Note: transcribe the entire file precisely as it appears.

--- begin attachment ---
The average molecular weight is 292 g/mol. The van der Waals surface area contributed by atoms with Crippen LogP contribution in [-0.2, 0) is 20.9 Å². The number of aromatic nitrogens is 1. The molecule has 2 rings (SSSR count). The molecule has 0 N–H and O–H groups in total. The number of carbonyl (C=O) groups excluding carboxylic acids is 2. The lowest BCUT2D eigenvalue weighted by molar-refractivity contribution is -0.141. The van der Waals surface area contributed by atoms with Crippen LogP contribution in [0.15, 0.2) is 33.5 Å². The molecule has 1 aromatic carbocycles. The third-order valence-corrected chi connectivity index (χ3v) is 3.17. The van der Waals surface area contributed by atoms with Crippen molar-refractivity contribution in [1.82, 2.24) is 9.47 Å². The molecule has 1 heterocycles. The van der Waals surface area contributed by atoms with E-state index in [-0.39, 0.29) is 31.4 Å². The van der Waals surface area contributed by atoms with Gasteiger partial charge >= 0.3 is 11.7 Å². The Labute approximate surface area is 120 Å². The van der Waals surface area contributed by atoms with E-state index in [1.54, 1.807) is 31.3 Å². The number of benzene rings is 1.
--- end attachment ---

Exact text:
The average molecular weight is 292 g/mol. The van der Waals surface area contributed by atoms with Crippen LogP contribution in [-0.2, 0) is 20.9 Å². The number of aromatic nitrogens is 1. The molecule has 2 rings (SSSR count). The molecule has 0 N–H and O–H groups in total. The number of carbonyl (C=O) groups excluding carboxylic acids is 2. The lowest BCUT2D eigenvalue weighted by molar-refractivity contribution is -0.141. The van der Waals surface area contributed by atoms with Crippen LogP contribution in [0.15, 0.2) is 33.5 Å². The molecule has 1 aromatic carbocycles. The third-order valence-corrected chi connectivity index (χ3v) is 3.17. The van der Waals surface area contributed by atoms with Crippen molar-refractivity contribution in [1.82, 2.24) is 9.47 Å². The molecule has 1 heterocycles. The van der Waals surface area contributed by atoms with E-state index in [-0.39, 0.29) is 31.4 Å². The van der Waals surface area contributed by atoms with Gasteiger partial charge >= 0.3 is 11.7 Å². The Labute approximate surface area is 120 Å². The van der Waals surface area contributed by atoms with E-state index in [1.54, 1.807) is 31.3 Å². The number of benzene rings is 1.